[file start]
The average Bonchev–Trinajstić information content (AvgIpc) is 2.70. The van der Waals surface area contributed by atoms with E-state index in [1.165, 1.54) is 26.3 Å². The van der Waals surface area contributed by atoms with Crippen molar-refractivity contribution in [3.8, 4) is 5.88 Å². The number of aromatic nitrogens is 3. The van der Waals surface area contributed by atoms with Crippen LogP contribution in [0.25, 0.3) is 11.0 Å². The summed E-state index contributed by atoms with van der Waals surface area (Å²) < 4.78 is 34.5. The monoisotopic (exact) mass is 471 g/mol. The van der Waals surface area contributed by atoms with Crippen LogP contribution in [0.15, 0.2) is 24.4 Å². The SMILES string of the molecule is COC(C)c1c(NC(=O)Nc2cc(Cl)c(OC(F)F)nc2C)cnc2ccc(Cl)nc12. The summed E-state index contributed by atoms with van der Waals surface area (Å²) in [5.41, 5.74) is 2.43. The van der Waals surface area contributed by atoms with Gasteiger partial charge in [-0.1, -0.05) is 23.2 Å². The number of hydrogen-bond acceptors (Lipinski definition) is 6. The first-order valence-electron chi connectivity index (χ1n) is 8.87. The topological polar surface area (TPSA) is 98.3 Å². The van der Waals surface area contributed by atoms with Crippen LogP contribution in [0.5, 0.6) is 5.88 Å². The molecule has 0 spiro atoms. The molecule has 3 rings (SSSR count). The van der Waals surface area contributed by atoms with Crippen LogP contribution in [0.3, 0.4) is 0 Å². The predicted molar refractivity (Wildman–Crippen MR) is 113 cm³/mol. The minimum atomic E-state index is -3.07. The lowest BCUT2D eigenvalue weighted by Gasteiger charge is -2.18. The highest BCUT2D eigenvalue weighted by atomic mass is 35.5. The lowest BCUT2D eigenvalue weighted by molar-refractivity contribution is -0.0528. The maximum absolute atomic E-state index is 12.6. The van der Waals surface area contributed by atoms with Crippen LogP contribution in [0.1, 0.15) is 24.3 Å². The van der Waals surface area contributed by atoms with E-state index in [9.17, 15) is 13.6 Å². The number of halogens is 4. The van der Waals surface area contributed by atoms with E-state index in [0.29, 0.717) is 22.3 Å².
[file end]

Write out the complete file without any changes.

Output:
The average Bonchev–Trinajstić information content (AvgIpc) is 2.70. The van der Waals surface area contributed by atoms with E-state index in [1.165, 1.54) is 26.3 Å². The van der Waals surface area contributed by atoms with Crippen molar-refractivity contribution in [3.8, 4) is 5.88 Å². The number of aromatic nitrogens is 3. The van der Waals surface area contributed by atoms with Crippen LogP contribution in [0.25, 0.3) is 11.0 Å². The summed E-state index contributed by atoms with van der Waals surface area (Å²) < 4.78 is 34.5. The monoisotopic (exact) mass is 471 g/mol. The van der Waals surface area contributed by atoms with Crippen LogP contribution in [0.15, 0.2) is 24.4 Å². The SMILES string of the molecule is COC(C)c1c(NC(=O)Nc2cc(Cl)c(OC(F)F)nc2C)cnc2ccc(Cl)nc12. The summed E-state index contributed by atoms with van der Waals surface area (Å²) in [5.41, 5.74) is 2.43. The van der Waals surface area contributed by atoms with Gasteiger partial charge in [-0.1, -0.05) is 23.2 Å². The number of hydrogen-bond acceptors (Lipinski definition) is 6. The first-order valence-electron chi connectivity index (χ1n) is 8.87. The topological polar surface area (TPSA) is 98.3 Å². The van der Waals surface area contributed by atoms with Crippen LogP contribution in [0.5, 0.6) is 5.88 Å². The molecule has 0 spiro atoms. The molecule has 3 rings (SSSR count). The van der Waals surface area contributed by atoms with Crippen LogP contribution in [0.3, 0.4) is 0 Å². The predicted molar refractivity (Wildman–Crippen MR) is 113 cm³/mol. The minimum atomic E-state index is -3.07. The lowest BCUT2D eigenvalue weighted by Gasteiger charge is -2.18. The highest BCUT2D eigenvalue weighted by atomic mass is 35.5. The lowest BCUT2D eigenvalue weighted by molar-refractivity contribution is -0.0528. The maximum absolute atomic E-state index is 12.6. The van der Waals surface area contributed by atoms with Crippen LogP contribution in [0.1, 0.15) is 24.3 Å². The van der Waals surface area contributed by atoms with E-state index in [9.17, 15) is 13.6 Å². The number of halogens is 4. The van der Waals surface area contributed by atoms with E-state index in [0.29, 0.717) is 22.3 Å².